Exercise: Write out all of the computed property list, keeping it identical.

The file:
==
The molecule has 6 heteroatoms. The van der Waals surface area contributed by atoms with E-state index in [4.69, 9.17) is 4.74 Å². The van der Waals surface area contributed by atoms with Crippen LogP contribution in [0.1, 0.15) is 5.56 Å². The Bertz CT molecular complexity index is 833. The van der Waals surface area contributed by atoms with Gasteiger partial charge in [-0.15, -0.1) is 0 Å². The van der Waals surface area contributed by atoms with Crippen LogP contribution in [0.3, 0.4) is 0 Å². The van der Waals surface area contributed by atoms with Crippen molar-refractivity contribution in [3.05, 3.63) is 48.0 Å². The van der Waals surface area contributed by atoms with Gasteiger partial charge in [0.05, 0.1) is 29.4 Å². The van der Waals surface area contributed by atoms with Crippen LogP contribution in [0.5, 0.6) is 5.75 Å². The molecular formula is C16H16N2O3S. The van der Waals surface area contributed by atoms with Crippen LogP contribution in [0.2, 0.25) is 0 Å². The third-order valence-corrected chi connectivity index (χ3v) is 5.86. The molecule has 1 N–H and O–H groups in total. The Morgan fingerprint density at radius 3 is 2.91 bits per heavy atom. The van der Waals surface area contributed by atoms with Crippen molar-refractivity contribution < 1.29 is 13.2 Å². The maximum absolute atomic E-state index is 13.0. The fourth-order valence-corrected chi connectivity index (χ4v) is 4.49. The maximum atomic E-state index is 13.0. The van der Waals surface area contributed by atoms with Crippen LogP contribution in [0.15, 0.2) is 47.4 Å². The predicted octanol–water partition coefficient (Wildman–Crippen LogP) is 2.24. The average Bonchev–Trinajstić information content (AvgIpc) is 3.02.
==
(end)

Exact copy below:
The molecule has 6 heteroatoms. The van der Waals surface area contributed by atoms with E-state index in [4.69, 9.17) is 4.74 Å². The van der Waals surface area contributed by atoms with Crippen LogP contribution in [0.1, 0.15) is 5.56 Å². The Bertz CT molecular complexity index is 833. The van der Waals surface area contributed by atoms with Gasteiger partial charge in [-0.15, -0.1) is 0 Å². The van der Waals surface area contributed by atoms with Crippen LogP contribution in [0.3, 0.4) is 0 Å². The van der Waals surface area contributed by atoms with Crippen molar-refractivity contribution in [3.05, 3.63) is 48.0 Å². The van der Waals surface area contributed by atoms with Gasteiger partial charge in [0.05, 0.1) is 29.4 Å². The van der Waals surface area contributed by atoms with Crippen LogP contribution in [0.5, 0.6) is 5.75 Å². The molecular formula is C16H16N2O3S. The van der Waals surface area contributed by atoms with Crippen LogP contribution in [0.2, 0.25) is 0 Å². The third-order valence-corrected chi connectivity index (χ3v) is 5.86. The molecule has 1 N–H and O–H groups in total. The Morgan fingerprint density at radius 3 is 2.91 bits per heavy atom. The van der Waals surface area contributed by atoms with Crippen molar-refractivity contribution < 1.29 is 13.2 Å². The maximum absolute atomic E-state index is 13.0. The fourth-order valence-corrected chi connectivity index (χ4v) is 4.49. The maximum atomic E-state index is 13.0. The van der Waals surface area contributed by atoms with Crippen LogP contribution in [0.15, 0.2) is 47.4 Å². The predicted octanol–water partition coefficient (Wildman–Crippen LogP) is 2.24. The average Bonchev–Trinajstić information content (AvgIpc) is 3.02.